Don Juan onder die Boere

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Don Juan onder die Boere ("Don Juan among the Farmers/Boers") is a political satire by Bartho Smit (1924–1986).

The original text

Contrary to what might be expected from the title, the play was not based on the Molière's well-known play (see Don Juan), but was actually inspired by a German newspaper article Smit had read in a German newspaper in 1954. Entitled "Der gekidnappte Don Juan" ("The kidnapped Don Juan") it tells of a playboy in a small Neapolitan town, who had been kidnapped by four women and taken to an "engagement party" where he was forced to become engaged to one of them.

Using the incident as the frame for his plot, Smit wrote an original comic satire, set in the time of the Transvaal Republic[1], and employing a large cast of parents, daughter, young farmers, etc. to dramatize the engagement party, in order to comment on the social mores of the (rural) Afrikaner.

Begun in 1954, but only finished in 1958. Originally scheduled for performance by National Theatre Organisation (NTO) as the inaugural piece for the newly built Bloemfontein Civic Theatre in Bloemfontein during 1959, but withdrawn as being "inappropriate". The play was finally performed by members of the Pro Arte student society at the University of Pretoria in 1960.

The text published by H&R (Human & Rousseau) in 1960.

Translations and adaptations

Charles J. Fourie in turn based his Don Gxubane Onner die Boere on this play.

Performance history in South Africa

1959: Scheduled for performance by the National Theatre Organization (NTO) as the inaugural piece for the newly built Bloemfontein Civic Theatre during 1959, but withdrawn as being "inappropriate" because of the infamous "castration scene". It was replaced by Hellersee, a play by W.A. de Klerk

1960: Performed by the student society Pro Arte at the University of Pretoria, directed by Bartho Smit himself, with a cast that included the young Marga van Rooy, Louw Odendaal and Chris Barnard (who, besides acting, was also the assistant director, tour-leader and responsible for publicity, transport and sound effects). The play initially went on tour in the rural areas, including the towns of Rustenburg, Potchefstroom and Nelspruit. Then it was again almost banned by the management of the Aula theatre on the University of Pretoria campus, but after hurried negotiations and compromises on both sides, was performed for three nights. It was nevertheless greatly criticised for the "castration scene" and especially the shamelessly satirical portrayal of the Boer heroes of the past.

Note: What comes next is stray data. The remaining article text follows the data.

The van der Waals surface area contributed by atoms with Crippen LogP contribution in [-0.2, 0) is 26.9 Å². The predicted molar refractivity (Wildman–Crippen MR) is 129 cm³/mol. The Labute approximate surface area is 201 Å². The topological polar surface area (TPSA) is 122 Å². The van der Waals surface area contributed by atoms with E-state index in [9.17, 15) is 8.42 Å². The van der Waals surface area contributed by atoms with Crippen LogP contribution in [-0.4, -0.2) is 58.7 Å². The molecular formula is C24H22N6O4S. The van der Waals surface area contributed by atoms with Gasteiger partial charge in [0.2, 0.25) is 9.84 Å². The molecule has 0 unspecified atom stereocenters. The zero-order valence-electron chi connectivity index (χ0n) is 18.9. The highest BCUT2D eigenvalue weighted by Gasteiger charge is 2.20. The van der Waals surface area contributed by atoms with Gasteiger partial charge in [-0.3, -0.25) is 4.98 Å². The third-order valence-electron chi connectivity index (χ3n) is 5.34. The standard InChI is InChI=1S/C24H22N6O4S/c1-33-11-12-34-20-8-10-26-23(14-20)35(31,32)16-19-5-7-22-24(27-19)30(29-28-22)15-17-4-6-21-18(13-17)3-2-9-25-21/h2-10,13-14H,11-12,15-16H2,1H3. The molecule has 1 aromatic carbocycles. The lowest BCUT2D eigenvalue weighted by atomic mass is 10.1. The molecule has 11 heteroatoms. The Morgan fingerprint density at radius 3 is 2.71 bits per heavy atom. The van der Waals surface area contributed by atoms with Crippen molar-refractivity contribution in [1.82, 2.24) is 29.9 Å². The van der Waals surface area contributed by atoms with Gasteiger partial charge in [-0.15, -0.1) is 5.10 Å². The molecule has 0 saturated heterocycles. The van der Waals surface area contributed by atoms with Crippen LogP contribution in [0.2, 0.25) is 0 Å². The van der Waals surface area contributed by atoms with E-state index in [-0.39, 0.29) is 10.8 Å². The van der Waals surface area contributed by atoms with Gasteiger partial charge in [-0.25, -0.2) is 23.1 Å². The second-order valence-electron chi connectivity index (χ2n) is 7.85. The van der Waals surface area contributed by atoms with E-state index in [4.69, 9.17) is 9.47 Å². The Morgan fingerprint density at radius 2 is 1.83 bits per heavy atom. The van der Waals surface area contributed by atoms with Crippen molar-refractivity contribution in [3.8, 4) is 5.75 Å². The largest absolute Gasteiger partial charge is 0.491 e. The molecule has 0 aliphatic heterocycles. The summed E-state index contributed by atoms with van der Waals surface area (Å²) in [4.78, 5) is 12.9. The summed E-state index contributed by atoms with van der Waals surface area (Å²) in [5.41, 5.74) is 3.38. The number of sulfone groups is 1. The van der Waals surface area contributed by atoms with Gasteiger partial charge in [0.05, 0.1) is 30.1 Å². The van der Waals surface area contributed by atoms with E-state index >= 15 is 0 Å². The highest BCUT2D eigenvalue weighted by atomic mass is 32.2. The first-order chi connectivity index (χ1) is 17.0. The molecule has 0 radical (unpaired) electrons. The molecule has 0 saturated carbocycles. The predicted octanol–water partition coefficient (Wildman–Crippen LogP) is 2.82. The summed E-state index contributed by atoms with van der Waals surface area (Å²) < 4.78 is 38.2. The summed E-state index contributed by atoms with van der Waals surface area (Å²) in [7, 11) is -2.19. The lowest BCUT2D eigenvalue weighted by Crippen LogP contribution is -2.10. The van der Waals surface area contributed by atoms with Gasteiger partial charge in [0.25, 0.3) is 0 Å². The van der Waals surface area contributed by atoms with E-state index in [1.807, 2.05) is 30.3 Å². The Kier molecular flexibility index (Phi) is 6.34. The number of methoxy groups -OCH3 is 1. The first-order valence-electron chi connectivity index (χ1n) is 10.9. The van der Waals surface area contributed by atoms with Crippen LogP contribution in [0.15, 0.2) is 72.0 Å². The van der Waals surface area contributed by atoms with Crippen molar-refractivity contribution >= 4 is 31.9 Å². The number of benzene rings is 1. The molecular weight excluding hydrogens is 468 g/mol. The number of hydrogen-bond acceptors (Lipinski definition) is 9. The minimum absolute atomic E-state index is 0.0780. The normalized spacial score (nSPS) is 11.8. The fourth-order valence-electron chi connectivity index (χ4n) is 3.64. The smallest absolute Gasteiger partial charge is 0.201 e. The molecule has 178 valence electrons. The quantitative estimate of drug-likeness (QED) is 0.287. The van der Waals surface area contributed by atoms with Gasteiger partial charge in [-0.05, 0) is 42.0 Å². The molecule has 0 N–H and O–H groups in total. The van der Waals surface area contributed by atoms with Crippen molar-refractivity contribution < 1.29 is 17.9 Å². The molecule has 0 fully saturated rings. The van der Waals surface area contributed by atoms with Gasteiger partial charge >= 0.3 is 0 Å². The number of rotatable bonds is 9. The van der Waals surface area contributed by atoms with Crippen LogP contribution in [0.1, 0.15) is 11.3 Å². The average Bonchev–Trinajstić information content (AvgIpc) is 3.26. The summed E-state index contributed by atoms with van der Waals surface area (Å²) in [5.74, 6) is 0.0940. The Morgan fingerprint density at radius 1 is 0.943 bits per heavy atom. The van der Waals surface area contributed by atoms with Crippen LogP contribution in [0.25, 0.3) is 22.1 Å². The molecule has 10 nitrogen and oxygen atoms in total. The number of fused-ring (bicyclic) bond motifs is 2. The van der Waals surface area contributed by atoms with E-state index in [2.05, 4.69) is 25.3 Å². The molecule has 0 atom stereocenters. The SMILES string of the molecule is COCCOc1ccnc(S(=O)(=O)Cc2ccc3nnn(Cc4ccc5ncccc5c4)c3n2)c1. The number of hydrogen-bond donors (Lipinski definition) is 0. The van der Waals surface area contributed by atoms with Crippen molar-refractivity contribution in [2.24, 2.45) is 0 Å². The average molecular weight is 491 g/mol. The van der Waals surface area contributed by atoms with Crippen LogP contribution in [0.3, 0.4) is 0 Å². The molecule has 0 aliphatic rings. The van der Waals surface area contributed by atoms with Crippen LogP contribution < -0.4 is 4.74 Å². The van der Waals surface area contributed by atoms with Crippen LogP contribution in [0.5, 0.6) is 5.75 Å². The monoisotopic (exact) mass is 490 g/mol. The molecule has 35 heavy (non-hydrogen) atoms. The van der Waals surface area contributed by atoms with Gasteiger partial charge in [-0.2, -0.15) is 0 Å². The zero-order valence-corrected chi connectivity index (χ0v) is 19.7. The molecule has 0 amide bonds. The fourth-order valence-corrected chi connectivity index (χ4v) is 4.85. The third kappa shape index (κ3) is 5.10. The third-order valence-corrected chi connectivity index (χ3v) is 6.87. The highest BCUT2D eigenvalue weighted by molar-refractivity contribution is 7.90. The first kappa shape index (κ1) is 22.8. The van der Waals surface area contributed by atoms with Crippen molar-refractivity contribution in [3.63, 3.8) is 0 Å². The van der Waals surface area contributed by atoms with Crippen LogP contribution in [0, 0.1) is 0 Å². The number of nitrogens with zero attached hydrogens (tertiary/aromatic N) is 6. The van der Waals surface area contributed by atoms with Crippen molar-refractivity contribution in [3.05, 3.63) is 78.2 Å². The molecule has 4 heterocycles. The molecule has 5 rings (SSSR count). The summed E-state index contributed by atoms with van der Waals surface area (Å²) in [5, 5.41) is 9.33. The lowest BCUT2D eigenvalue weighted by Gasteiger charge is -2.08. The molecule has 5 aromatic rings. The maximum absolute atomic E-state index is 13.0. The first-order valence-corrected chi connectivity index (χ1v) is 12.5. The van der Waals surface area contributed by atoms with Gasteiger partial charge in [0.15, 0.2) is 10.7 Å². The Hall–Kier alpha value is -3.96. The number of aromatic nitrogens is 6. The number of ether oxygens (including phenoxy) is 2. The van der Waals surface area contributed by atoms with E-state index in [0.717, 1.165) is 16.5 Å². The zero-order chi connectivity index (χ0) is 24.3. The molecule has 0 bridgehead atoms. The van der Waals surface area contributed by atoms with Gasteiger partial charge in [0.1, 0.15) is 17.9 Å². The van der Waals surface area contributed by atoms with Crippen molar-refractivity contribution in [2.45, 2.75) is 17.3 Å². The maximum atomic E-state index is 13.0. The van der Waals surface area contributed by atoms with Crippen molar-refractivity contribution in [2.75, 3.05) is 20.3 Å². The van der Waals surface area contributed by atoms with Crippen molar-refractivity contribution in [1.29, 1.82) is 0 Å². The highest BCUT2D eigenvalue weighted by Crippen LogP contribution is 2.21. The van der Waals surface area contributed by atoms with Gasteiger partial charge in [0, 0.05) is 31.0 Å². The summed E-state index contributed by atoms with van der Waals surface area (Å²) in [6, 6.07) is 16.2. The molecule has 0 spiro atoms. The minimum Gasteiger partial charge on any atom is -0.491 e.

1970: Performed in the H.B. Thom Theatre by students of the Stellenbosch University Drama Department under direction of Theuns Meyer starring Johann van Heerden, Sharon Montgomery, Theuns Meyer, Jan Engelen, Laurika Rauch, Marietha Snyman, and others.

1985: Produced by PACOFS in the Sand du Plessis Theatre, Bloemfontein. Directed by Francois Swart, with Wilna Snyman, Pierre van Pletzen, Arnold Vosloo, Johan Malherbe, Jacques Loots, Marchelle Verwey, Hélène Truter. Sets by Johan Badenhorst, costumes by James Parker.

1986: Presented by TRUK Toneel, directed by Francois Swart at the State Theatre, Pretoria, with Ben Kruger, Wilna Snyman, Lida Meiring, Annette Engelbrecht, Amor Tredoux, Christine Basson, Kim de Beer, Hélène Truter, Jacques Loots, Pieter Brand, Johan Malherbe, Tjaart Potgieter, Francois Viljoen, Jakes Jacobs, Reg Sutton, Monique Aggenbach and Debbie Barnard. Set design by Chris van den Berg, lighting design by Paul Ramboukian, costume design by James Parker.


Barnard, Chris (compiler). 1984. Bartho. By geleentheid van sy sestigste verjaardag. Johannesburg: Perskor.

Malan, Charles. 1984. "Inleiding tot Bartho Smit se Werk" In: Sestigers in Woord en Beeld: Bartho Smit. Johannesburg: Perskor: pp.86-111.

Erika Terblanche. 2018. "Bartho Smit (1924–1987)" LitNet-Skrywersalbum[2]

PACOFS Drama 25 Years, 1963-1988

TRUK Theatre programme, 1986.

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